Minnesota Soldier Keith Novak Steals Personal Info to Aid Militia

Minnesota

Minnesota Soldier Keith Novak, a specialist in the National Guard, was arrested by the FBI for stealing personal information from up to 400 soldiers in his Army unit  in order to aid a  militia in his command.  He is being held in jail temporarily under the orders of a federal judge.  Investigators believe that Novak, 25, intended to sell some information for cash and to use some to create fake identities for not only himself, but also for militia members who might someday need to make an escape under a false persona.

Novak joined the Minnesota Guard in Sept 2012 and was placed into a human intelligence analyst position.  Before joining the Guard, he was on active duty in the 82nd Airborne Division of the Army from 2009 to 2012, and served in Iraq in 2010.  He is accused of stealing Social Security numbers, ranks, security clearance information and birth dates as well as other personal information while serving in the Army at Fort Bragg, North Carolina.

Keith Novak was ordered held by U.S. Magistrate Judge Franklin Noel after his first appearance in a Minneapolis federal court on Wednesday.  A full detention hearing, at which he is scheduled to appear, will take place on Monday at which time the judge will decide whether Novak is to remain in jail while awaiting his trial.

According to an affidavit filed with the complaint, Novak had 5,000 rounds of ammo and supplies for a barricade in his apartment and was fully prepared to use them against authorities if they came to arrest him.  Novak was recorded saying, “I’ve my AK in my bed. If I hear that door kick, it’s going boom, boom, boom, boom, boom, boom…”

Undercover FBI agents made contact with Novak while he was training for the guard earlier this year in Utah and told Novak that they were members of a militia group.  After meeting with the agents multiple times, Keith Novak assured them during a meeting in his Maplewood, Minnesota apartment in July that he had stolen personal information of soldiers for making false identifications to aid the members of his militia.  At that time, he taught the agents how to encrypt files for security purposes and gave them an electronic copy of classified materials that he claimed to have taken from Fort Bragg.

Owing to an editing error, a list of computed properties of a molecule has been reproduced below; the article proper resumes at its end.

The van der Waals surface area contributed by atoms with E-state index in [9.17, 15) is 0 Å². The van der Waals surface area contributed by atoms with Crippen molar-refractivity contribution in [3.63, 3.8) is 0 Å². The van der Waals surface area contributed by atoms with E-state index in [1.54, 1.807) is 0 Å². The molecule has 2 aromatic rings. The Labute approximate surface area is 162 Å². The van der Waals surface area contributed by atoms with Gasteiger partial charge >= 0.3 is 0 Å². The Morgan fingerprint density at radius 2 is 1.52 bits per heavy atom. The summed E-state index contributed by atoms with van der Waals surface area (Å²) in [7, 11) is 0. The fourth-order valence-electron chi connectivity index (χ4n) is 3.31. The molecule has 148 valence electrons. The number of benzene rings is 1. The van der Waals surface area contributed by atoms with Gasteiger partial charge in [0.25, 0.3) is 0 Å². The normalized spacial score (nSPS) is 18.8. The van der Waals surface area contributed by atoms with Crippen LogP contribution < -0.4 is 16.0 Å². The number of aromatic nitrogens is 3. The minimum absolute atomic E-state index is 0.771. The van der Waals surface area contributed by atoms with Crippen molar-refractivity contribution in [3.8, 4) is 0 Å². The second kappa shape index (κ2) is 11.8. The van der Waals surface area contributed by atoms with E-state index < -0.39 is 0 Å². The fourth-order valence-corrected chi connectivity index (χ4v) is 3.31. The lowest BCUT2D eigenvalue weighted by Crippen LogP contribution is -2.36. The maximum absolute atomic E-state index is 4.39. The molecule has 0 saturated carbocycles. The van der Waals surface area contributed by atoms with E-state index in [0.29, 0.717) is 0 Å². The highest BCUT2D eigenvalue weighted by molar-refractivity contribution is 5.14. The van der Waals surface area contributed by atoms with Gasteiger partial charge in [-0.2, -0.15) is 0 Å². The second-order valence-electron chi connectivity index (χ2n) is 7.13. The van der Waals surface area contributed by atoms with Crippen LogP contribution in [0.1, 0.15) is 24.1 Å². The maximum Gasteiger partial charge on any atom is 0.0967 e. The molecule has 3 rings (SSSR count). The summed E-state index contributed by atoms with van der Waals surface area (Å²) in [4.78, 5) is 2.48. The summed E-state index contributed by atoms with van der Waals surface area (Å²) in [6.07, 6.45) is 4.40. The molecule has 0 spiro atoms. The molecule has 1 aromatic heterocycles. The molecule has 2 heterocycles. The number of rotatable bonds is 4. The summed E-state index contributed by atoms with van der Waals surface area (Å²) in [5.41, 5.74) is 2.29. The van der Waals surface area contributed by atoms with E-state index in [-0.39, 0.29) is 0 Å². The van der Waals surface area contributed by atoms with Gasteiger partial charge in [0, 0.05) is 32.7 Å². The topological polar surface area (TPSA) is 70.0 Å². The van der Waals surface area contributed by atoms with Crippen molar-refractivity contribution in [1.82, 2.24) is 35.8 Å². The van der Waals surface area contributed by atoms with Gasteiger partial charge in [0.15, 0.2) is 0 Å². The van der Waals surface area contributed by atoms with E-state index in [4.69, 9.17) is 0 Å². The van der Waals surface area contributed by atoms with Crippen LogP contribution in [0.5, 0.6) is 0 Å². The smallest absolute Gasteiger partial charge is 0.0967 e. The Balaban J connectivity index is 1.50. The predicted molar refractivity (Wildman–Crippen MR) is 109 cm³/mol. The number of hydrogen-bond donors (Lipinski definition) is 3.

According to the affidavit filed by the FBI agents, Keith Novak told them that there were weapons hidden in various locations across Minnesota in case he needed to make a quick escape.  He also disclosed that had stolen riot gear, flak vests and camouflage netting from the Army.

In September, Novak emailed the undercover agents the personal information of seven soldiers.  Five days later, the agents attended a field training exercise with Novak and his militia in rural Minnesota.  In November, Keith Novak followed up his previous email by sending the identification of 44 soldiers in an encrypted email.  After accepting a payment from the undercover agents of $2,000 for the information already supplied, he assured them that he had more information to sell.

Minnesota Guard spokesman Lieutenant Colonel Kevin Olson issued a statement saying that the guard is aware of the charges against Novak and is cooperating with the FBI in its investigation.

Keith Novak’s father, whose Minnesota home was searched by authorities on Wednesday in an attempt to find evidence related to his son’s stealing personal information from fellow soldiers in order to aid his militia, is unreachable by phone due to an unlisted number and other attempts to contact him were unsuccessful.  It is unclear what level of involvement Novak’s father may have had in the scheme.

By Jennifer Pfalz

Sources:

Chicago Tribune

Washington Times

ABC News